Fight of the Bon Homme Richard and the Serapis

"On September 23, 1779, Captain John Paul Jones fought a battle without parallel in naval history. Hitherto the contest upon the sea had been mainly a predatory warfare of privateers, aimed at the destruction of commerce and the plunder of merchant vessels. The young republic was without a navy proper. Called 'Pirate Jones' by the English, for retaliating on the coast of England for the atrocities committed on the coast of America, the captain of the Bon Homme Richard gallantly refused the sword of the surrending captain of the Serapis — but did take his ship."

EXPLORE THE U. S. CAPITOL ART — Roger Sherman Statue, by Chauncey B. Ives

"We enter, directly beneath the great Rotunda, the so-called Crypt, a circular chamber with a coronade of forty Doric columns, modeled after the Temple at Paestum. These columns are surmounted by groined arches supporting the floor above. The exact center of the Capitol building is indicated by a star in the pavement... The sub-basement, below this crypt, was originally planned to contain the tomb of George Washington. Since 1865 it has been the receptacle of the bier used to sustain the coffin of Abraham Lincoln and other notable Americans who have lain in state in the Capitol."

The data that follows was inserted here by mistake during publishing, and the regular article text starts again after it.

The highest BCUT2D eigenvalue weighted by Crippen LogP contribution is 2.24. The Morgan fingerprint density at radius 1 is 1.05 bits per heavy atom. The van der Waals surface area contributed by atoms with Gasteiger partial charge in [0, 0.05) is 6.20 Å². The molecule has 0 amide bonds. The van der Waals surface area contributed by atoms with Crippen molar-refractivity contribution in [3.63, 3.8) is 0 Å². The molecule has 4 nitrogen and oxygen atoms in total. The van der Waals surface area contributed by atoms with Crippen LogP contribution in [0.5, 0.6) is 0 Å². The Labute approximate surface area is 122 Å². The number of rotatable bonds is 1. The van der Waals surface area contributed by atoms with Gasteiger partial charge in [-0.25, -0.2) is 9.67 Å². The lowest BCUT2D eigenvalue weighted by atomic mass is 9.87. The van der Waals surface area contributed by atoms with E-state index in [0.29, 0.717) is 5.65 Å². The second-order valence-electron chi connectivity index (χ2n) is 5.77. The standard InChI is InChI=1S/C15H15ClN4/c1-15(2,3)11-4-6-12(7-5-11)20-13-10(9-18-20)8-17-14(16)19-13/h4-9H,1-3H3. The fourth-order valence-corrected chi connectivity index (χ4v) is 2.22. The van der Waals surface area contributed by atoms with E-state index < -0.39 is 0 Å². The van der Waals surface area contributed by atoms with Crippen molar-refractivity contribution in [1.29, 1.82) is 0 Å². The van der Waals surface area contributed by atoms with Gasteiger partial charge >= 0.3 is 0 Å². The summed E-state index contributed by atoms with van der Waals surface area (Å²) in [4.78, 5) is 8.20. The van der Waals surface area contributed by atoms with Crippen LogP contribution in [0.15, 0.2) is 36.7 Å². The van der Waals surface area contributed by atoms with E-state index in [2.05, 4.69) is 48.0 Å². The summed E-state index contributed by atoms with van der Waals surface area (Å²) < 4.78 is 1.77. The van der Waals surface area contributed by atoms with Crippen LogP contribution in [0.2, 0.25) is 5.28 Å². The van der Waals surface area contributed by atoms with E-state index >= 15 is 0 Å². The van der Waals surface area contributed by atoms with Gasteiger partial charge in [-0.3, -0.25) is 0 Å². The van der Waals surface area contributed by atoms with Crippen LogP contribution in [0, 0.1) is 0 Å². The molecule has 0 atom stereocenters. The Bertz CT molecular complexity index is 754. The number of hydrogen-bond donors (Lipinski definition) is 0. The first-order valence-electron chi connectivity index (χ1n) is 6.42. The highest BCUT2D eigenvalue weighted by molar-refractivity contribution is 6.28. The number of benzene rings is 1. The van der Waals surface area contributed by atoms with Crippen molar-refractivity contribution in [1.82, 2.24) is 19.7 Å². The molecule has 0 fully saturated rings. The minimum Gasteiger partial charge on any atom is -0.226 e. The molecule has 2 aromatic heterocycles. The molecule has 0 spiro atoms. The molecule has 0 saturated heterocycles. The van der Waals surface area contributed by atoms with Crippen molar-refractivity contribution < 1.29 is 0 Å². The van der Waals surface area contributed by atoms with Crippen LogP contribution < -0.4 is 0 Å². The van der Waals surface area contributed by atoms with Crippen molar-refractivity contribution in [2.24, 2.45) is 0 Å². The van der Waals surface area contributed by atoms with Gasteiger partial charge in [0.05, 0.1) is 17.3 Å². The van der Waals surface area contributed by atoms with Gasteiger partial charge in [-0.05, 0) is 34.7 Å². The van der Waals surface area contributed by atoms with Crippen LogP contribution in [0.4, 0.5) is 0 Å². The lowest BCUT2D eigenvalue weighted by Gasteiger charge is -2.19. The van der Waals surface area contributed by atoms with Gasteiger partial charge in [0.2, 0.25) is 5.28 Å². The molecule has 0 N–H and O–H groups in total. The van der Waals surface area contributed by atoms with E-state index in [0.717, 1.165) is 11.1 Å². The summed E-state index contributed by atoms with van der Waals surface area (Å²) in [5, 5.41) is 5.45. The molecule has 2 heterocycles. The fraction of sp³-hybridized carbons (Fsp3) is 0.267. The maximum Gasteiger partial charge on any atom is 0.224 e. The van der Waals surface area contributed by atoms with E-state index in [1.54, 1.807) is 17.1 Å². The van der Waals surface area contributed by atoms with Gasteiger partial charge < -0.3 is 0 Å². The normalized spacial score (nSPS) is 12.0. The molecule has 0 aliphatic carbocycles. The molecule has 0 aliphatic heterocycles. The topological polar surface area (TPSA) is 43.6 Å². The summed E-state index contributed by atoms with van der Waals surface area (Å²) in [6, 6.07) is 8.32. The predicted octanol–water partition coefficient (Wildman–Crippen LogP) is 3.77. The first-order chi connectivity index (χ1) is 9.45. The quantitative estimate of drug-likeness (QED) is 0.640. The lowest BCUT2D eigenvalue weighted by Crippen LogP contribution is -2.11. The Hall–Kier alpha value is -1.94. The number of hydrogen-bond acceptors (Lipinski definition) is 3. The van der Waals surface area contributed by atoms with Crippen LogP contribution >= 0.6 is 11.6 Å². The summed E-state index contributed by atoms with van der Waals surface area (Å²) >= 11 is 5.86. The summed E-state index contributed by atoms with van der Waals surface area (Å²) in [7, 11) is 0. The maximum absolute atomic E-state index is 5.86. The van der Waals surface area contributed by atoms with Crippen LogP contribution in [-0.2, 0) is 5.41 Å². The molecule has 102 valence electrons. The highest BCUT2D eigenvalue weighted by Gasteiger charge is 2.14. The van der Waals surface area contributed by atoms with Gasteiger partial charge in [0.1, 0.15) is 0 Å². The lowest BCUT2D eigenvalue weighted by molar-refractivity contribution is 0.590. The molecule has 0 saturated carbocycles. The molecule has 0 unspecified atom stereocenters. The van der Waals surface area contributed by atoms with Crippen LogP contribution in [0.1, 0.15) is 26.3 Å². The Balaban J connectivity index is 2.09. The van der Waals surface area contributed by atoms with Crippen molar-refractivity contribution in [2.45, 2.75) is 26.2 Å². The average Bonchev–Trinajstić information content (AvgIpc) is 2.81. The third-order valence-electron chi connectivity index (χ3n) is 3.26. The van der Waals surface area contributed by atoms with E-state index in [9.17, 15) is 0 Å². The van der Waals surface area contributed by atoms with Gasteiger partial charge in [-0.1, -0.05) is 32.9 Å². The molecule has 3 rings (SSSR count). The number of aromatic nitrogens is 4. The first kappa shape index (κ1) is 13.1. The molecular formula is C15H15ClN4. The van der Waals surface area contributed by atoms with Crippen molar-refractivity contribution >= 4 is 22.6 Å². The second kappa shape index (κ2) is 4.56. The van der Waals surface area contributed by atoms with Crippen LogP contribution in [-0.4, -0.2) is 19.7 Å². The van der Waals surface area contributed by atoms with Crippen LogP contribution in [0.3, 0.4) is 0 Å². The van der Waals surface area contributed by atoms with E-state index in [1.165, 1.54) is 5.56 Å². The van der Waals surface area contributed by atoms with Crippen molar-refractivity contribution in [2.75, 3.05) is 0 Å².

A Model State Capitol (1885), by Frank Opel

"Time and tempest felled it at last; but it blooms here in marble still, its name is preserved throughout the city as the distinguishing mark of divers stores, shops, and companies; and a pretty marble slab, like a grave stone, in Charter Oak Place inadequately marks where the original flourished until 1856. In Bushnell Park (named after that eminent theologian, the late Dr. Horace Bushnell, who was the chief promoter of this public pleasure ground) there is a couple of Charter Oaks junior, sprung from its fruit; and 'certified' acorns, possibly taken from these younger trees, but supposed to have grown upon the parent, have been worth their weight in gold at charity fairs. Across the Connecticut, leading to East Hartford, stretches a covered bridge one thousand feet long, and taking up in its construction a corresponding quantity of timber. Mark Twain, showing some friends about, told them that bridge also was built of wood from the Charter Oak."

The only handwritten draft of the Bill of Rights, by Roger Sherman

"A handwritten working draft of the Bill of Rights — the only such document known to exist — has been found and identified in the most likely of places: the Library of Congress. This early draft was written by Representative Roger Sherman of Connecticut on an unknown date in July 1789 while the first Congress was meeting in New York. Sherman, a longtime judge of the Connecticut Superior Court who became a Senator in 1791, served with Thomas Jefferson and Benjamin Franklin on the committee that drafted the Declaration of Independence. He was the only framer to sign all three original founding documents — the Declaration, the Articles of Confederation and the Constitution."

National Archives, Founders Online: To John Adams from Roger Sherman, 20 July 1789